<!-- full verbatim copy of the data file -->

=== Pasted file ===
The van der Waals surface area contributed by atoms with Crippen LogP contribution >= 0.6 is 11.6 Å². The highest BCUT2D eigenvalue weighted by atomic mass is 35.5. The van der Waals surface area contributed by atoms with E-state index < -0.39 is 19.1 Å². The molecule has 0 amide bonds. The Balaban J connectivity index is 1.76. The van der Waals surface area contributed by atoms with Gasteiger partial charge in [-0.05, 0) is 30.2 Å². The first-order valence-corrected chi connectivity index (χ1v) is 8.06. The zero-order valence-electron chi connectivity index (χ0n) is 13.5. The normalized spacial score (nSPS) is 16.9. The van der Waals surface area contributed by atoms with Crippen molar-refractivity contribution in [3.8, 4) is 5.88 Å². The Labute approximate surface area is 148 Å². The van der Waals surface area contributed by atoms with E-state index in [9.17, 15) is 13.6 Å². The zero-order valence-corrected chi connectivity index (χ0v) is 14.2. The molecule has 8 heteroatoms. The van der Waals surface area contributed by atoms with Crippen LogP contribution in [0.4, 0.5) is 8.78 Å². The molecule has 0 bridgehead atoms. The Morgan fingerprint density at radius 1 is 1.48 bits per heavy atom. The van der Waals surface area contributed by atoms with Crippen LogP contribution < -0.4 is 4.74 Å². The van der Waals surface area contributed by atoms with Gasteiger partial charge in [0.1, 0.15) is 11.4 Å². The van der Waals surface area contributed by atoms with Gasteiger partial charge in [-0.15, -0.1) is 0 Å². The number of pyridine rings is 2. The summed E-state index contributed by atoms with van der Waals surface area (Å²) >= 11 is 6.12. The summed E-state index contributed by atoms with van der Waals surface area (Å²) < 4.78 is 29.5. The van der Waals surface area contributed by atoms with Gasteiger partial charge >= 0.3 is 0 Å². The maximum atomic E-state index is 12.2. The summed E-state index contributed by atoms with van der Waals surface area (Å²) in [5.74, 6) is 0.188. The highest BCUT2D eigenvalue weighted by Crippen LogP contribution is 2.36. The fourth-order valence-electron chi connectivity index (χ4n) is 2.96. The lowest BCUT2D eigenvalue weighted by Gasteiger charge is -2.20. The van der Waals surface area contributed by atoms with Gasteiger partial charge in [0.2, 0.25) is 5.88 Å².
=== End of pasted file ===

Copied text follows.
The van der Waals surface area contributed by atoms with Crippen LogP contribution >= 0.6 is 11.6 Å². The highest BCUT2D eigenvalue weighted by atomic mass is 35.5. The van der Waals surface area contributed by atoms with E-state index < -0.39 is 19.1 Å². The molecule has 0 amide bonds. The Balaban J connectivity index is 1.76. The van der Waals surface area contributed by atoms with Gasteiger partial charge in [-0.05, 0) is 30.2 Å². The first-order valence-corrected chi connectivity index (χ1v) is 8.06. The zero-order valence-electron chi connectivity index (χ0n) is 13.5. The normalized spacial score (nSPS) is 16.9. The van der Waals surface area contributed by atoms with Crippen molar-refractivity contribution in [3.8, 4) is 5.88 Å². The Labute approximate surface area is 148 Å². The van der Waals surface area contributed by atoms with E-state index in [9.17, 15) is 13.6 Å². The zero-order valence-corrected chi connectivity index (χ0v) is 14.2. The molecule has 8 heteroatoms. The van der Waals surface area contributed by atoms with Crippen LogP contribution in [0.4, 0.5) is 8.78 Å². The molecule has 0 bridgehead atoms. The Morgan fingerprint density at radius 1 is 1.48 bits per heavy atom. The van der Waals surface area contributed by atoms with Crippen LogP contribution < -0.4 is 4.74 Å². The van der Waals surface area contributed by atoms with Gasteiger partial charge in [0.1, 0.15) is 11.4 Å². The van der Waals surface area contributed by atoms with Gasteiger partial charge in [-0.15, -0.1) is 0 Å². The number of pyridine rings is 2. The summed E-state index contributed by atoms with van der Waals surface area (Å²) >= 11 is 6.12. The summed E-state index contributed by atoms with van der Waals surface area (Å²) < 4.78 is 29.5. The van der Waals surface area contributed by atoms with Gasteiger partial charge >= 0.3 is 0 Å². The maximum atomic E-state index is 12.2. The summed E-state index contributed by atoms with van der Waals surface area (Å²) in [5.74, 6) is 0.188. The highest BCUT2D eigenvalue weighted by Crippen LogP contribution is 2.36. The fourth-order valence-electron chi connectivity index (χ4n) is 2.96. The lowest BCUT2D eigenvalue weighted by Gasteiger charge is -2.20. The van der Waals surface area contributed by atoms with Gasteiger partial charge in [0.2, 0.25) is 5.88 Å².